Payments and Open Finance in Brazil: what you need to know 

Camila Faria

Camila Faria Content Executive


Payments and Open Finance in Brazil: what you need to know 

Brazil has been living a payment revolution since the implementation of Pix, and there is more to come with Open Finance.

It is not new to say that the coronavirus pandemic has accelerated financial inclusion and digital access in Brazil and the world. 

The sudden need to access important services digitally, including the national government’s emergency aid, contributed to this trend. But, in Brazil, it got even more powerful after the launch of Pix: an instant payment system that, in a year of existence, surpassed credit card payments in the country.

The numbers in digital inclusion are also significant: it is estimated that digital financial services grew 122% among families with an income of less than R$ 787,35 (0,75 of the minimum wage) per person.

These numbers show that Brazil is no stranger to the worldwide transformation of digital payments: real-time transactions, from account to account, with no in-betweens. In months to come, the progress of Pix adoption will likely pair up with Open Finance regulation, which is going through its last phases of implementation in the country. 

Discover some of the main opportunities that these models bring for consumers, financial institutions, and companies in the current landscape, as well as perspectives for the future.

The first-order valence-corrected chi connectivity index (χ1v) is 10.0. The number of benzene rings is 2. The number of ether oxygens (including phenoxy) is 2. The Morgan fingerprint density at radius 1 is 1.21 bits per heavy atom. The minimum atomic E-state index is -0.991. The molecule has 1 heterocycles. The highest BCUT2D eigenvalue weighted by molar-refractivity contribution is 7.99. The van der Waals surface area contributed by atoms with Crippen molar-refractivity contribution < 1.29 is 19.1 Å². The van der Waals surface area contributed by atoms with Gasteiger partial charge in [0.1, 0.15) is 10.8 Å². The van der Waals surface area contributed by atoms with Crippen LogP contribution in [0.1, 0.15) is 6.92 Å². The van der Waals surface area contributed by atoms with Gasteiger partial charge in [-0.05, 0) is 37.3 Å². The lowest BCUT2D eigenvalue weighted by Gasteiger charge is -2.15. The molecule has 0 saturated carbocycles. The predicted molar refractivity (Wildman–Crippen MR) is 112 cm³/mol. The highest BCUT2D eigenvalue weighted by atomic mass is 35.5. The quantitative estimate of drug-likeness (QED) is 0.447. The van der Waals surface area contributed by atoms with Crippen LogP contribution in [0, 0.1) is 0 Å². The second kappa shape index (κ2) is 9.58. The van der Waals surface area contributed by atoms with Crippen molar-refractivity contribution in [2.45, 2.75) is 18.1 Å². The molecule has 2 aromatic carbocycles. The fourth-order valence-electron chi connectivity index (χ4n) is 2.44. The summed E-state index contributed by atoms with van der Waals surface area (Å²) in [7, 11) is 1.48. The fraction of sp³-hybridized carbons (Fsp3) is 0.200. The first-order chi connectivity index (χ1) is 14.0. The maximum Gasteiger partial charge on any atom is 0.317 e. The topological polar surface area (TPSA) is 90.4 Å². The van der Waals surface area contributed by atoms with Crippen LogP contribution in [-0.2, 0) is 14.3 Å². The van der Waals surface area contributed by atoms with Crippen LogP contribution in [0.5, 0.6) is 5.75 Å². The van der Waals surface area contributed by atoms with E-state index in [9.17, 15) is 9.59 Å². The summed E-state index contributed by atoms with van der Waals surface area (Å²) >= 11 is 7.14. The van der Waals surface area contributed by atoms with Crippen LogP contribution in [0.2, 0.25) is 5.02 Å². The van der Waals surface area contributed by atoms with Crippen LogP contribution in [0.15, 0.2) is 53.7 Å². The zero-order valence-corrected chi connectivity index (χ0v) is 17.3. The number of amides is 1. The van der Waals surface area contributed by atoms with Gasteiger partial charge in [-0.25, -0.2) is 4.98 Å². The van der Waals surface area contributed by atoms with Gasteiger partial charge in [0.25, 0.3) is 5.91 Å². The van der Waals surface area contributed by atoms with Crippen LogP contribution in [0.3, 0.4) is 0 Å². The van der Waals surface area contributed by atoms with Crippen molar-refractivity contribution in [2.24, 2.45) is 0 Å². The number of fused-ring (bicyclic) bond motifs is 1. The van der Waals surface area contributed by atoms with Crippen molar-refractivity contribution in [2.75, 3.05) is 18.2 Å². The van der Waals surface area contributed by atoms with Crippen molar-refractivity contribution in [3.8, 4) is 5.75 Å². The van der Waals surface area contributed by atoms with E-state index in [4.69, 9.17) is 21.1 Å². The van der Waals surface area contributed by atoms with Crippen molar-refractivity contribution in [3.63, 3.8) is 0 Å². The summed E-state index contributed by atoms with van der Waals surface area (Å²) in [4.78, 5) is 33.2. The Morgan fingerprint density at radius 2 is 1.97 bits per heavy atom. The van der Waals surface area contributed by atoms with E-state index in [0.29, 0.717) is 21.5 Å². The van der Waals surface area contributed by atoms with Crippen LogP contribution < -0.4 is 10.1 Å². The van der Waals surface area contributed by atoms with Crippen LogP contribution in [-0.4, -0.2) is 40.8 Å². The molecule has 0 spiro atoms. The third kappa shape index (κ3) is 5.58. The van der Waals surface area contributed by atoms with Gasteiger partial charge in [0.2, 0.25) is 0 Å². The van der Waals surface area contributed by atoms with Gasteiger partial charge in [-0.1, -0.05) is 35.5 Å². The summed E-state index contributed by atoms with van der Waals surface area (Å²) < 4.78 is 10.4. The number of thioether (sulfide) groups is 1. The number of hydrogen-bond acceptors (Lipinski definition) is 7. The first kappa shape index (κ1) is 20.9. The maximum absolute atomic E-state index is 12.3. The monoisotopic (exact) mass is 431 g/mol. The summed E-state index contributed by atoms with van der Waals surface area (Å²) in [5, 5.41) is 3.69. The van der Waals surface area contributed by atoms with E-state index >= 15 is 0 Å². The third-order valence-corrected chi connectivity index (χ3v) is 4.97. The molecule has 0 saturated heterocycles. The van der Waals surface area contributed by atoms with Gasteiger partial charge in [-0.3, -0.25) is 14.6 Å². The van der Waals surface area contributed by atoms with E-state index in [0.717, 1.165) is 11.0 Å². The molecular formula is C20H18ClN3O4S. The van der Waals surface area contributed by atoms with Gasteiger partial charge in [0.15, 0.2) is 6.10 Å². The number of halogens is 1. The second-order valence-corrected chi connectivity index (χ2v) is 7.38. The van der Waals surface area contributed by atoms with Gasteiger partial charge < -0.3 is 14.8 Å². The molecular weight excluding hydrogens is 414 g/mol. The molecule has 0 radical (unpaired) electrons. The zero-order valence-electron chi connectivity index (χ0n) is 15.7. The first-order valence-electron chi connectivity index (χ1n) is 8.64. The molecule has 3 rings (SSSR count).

The Pix revolution

Many Brazilians may see the instant payment system as a simpler way of transferring money to friends and family, or as another way to make purchases online. But Pix can also translate into more efficiency for businesses, financial inclusion for millions, and a step up in safety and user experience compared to other common payment options, like cash or even credit cards.

“Credit card payments take too long to be compensated, and are subject to a huge amount of fraud”, says Jeronimo Llacay, Product Manager at Belvo. 

“Through Pix, in addition to immediate compensation and less friction during the process, the fact that users have to authenticate their data with a bank lowers the risk of fraud”

Jeronimo Llacay, Belvo

In addition to these benefits, Brazilians have greater expectations for the future of Pix with the new solutions that are being studied by Bacen, Brazil’s Central Bank, such as direct debit, payment in installments, and even international transactions

Pix and Open Finance

The evolution of Open Finance promises an even easier Pix experience. 

Currently, when users want to purchase with Pix in e-commerce platforms, for example, they need to copy a code generated by the store, switch windows or tabs to enter their bank app, log in with their credentials, paste the Pix code, confirm the payment with a password and then return to the store environment.

Open Finance can reduce this journey: users may log in with their bank credentials without leaving the e-commerce or opening another app, confirm the payment, and be automatically redirected back to the original environment.